Not easy to access culturally appropriate food in Calgary


Jean Claude Munyezamu

A Calgary organization that delivers culturally appropriate food hampers to mostly African newcomers is struggling to feed over 600 families on its wait-list — and that number is expected to continue growing.

The program at Umoja Community Mosaic, which provides and delivers food twice monthly, was created when COVID-19 hit Canada in March 2020.

“When the pandemic happened, our people were in trouble,” said Jean Claude Munyezamu, executive director of Umoja.

The idea behind the program started when a single mom, who had a three-day-old baby, was unable to access the food bank because it was closed.

Munyezamu then made calls, provided her with food and noticed a deep structural gap in Calgary’s food security system.

“What we found was that there was a gap in food security because the food people eat [is] not necessarily what they get when they’re poor,” he said. “So what we started was giving … people food that they eat.”

Since the program’s inception 21 months ago, Umoja has provided and delivered food hampers to over 850 single mothers, seniors and families. But with a rise in food costs, many people still out of work and a lack of funding, Munyezamu says the organization is struggling.

He says the group is hoping to raise at least $150,000 to feed families for the next three months and provide extra support during the holidays, with the help of Calgarians.

Knowing exactly where clients are from, and what type of food staples they eat in that region, is what makes Umoja’s food program unique, says Munyezamu.

“If you’re from central, east Africa — Rwanda, Burundi, Democratic Republic of Congo — then you’re going to have cassava flour rather than baking flour or anything else.”

Food serves as a convener, comforter and a source of culture for many ethnic minority cultures, says a release sent by Umoja.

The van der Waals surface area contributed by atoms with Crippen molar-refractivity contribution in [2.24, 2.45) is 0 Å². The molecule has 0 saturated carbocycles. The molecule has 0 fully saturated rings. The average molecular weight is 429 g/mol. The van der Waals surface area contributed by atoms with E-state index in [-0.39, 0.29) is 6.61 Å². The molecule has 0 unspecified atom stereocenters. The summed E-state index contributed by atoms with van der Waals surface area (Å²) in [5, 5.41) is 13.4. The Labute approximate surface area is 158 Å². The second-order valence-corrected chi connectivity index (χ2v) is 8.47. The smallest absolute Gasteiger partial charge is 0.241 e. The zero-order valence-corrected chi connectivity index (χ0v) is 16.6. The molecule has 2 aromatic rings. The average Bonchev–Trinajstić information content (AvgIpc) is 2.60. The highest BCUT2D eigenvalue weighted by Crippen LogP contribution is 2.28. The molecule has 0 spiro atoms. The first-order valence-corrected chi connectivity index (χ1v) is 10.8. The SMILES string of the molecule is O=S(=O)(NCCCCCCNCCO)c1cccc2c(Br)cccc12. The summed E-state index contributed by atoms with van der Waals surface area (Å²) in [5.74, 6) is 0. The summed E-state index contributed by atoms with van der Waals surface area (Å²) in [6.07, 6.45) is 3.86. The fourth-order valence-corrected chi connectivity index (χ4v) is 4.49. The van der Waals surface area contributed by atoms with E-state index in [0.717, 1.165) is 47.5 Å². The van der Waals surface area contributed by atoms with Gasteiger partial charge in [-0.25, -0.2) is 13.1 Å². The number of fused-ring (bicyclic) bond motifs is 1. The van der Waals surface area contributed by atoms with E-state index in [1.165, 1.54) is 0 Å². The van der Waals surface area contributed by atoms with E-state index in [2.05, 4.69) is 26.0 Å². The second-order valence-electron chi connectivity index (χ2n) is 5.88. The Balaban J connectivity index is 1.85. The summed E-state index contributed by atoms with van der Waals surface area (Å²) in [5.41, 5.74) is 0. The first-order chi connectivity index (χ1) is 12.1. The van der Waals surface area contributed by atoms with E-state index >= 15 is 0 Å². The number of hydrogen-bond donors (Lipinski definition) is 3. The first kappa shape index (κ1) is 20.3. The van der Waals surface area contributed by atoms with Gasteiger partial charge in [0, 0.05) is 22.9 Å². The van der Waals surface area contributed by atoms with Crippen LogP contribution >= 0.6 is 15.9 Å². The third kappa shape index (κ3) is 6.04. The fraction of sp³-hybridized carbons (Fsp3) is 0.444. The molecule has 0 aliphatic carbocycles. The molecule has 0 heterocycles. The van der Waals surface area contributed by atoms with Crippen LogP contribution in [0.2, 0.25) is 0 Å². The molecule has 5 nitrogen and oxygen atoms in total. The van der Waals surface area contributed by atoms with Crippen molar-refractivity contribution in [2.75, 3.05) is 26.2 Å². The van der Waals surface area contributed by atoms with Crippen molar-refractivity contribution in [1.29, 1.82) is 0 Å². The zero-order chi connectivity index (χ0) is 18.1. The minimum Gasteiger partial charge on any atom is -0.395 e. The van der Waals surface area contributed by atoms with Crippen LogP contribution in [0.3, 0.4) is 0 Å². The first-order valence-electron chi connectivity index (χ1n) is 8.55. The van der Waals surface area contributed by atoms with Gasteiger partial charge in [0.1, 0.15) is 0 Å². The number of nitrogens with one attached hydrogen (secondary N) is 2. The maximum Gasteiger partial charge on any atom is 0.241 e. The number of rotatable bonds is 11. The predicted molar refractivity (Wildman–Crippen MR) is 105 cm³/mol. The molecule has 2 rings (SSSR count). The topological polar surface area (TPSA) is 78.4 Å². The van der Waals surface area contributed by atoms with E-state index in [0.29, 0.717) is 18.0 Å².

During turbulent times, such as moving to a new country and living through a global pandemic, having access to cultural food is especially important.

“Basically, we are giving people food they would buy if they had money,” said Munyezamu.

Veronica Tsegaye has been using the program for nearly a year now.

She’s a single mom of three kids, originally from Eritrea. She lost her job in health care before the pandemic began and now relies on food banks to feed her family.

“Right now, I don’t have work. It’s hard for the kids,” said Tsegaye.

With the cost of food rising across the country, Munyezamu says the organization is paying 30 per cent more for food compared with last year.

Not only does that mean Umoja is paying more for food — it means more people are coming to Umoja for support. Many people are returning to the food program after no longer needing it previously.

Roughly $50,000 is spent on the food program each month. A portion of that budget used to be funded by various organizations, as well as by the City of Calgary and Government of Alberta.

Aside from newly announced funding from the United Way, the program depends almost completely on donations.